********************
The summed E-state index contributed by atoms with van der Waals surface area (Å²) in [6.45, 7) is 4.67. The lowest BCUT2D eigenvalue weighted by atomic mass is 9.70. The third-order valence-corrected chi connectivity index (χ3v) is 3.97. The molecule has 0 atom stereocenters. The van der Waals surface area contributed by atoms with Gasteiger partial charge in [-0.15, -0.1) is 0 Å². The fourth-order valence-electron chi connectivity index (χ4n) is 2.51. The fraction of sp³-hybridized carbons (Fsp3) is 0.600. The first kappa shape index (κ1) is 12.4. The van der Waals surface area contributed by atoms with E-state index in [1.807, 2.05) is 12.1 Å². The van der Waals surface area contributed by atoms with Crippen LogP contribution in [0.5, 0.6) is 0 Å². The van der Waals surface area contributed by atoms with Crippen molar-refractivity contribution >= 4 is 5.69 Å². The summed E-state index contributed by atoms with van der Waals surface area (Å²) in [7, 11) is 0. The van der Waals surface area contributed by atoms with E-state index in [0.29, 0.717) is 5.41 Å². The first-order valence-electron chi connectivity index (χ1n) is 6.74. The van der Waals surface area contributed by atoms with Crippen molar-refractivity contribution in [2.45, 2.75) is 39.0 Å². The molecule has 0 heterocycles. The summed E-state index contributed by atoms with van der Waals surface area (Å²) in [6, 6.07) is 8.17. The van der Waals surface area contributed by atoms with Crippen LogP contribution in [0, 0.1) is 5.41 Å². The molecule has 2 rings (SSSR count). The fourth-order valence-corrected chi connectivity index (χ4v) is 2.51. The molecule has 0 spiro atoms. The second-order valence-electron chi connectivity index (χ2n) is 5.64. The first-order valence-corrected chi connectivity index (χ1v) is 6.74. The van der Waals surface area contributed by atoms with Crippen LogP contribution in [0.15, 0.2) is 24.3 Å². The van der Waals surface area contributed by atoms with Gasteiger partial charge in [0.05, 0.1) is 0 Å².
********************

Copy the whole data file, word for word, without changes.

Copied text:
The summed E-state index contributed by atoms with van der Waals surface area (Å²) in [6.45, 7) is 4.67. The lowest BCUT2D eigenvalue weighted by atomic mass is 9.70. The third-order valence-corrected chi connectivity index (χ3v) is 3.97. The molecule has 0 atom stereocenters. The van der Waals surface area contributed by atoms with Gasteiger partial charge in [-0.15, -0.1) is 0 Å². The fourth-order valence-electron chi connectivity index (χ4n) is 2.51. The fraction of sp³-hybridized carbons (Fsp3) is 0.600. The first kappa shape index (κ1) is 12.4. The van der Waals surface area contributed by atoms with E-state index in [1.807, 2.05) is 12.1 Å². The van der Waals surface area contributed by atoms with Crippen LogP contribution in [0.5, 0.6) is 0 Å². The van der Waals surface area contributed by atoms with Crippen molar-refractivity contribution >= 4 is 5.69 Å². The summed E-state index contributed by atoms with van der Waals surface area (Å²) in [7, 11) is 0. The van der Waals surface area contributed by atoms with E-state index in [0.29, 0.717) is 5.41 Å². The first-order valence-electron chi connectivity index (χ1n) is 6.74. The van der Waals surface area contributed by atoms with Crippen molar-refractivity contribution in [2.45, 2.75) is 39.0 Å². The molecule has 0 heterocycles. The summed E-state index contributed by atoms with van der Waals surface area (Å²) in [6, 6.07) is 8.17. The van der Waals surface area contributed by atoms with Crippen LogP contribution in [0, 0.1) is 5.41 Å². The molecule has 2 rings (SSSR count). The fourth-order valence-corrected chi connectivity index (χ4v) is 2.51. The molecule has 0 spiro atoms. The second-order valence-electron chi connectivity index (χ2n) is 5.64. The first-order valence-corrected chi connectivity index (χ1v) is 6.74. The van der Waals surface area contributed by atoms with Crippen LogP contribution in [0.15, 0.2) is 24.3 Å². The van der Waals surface area contributed by atoms with Gasteiger partial charge in [0.05, 0.1) is 0 Å².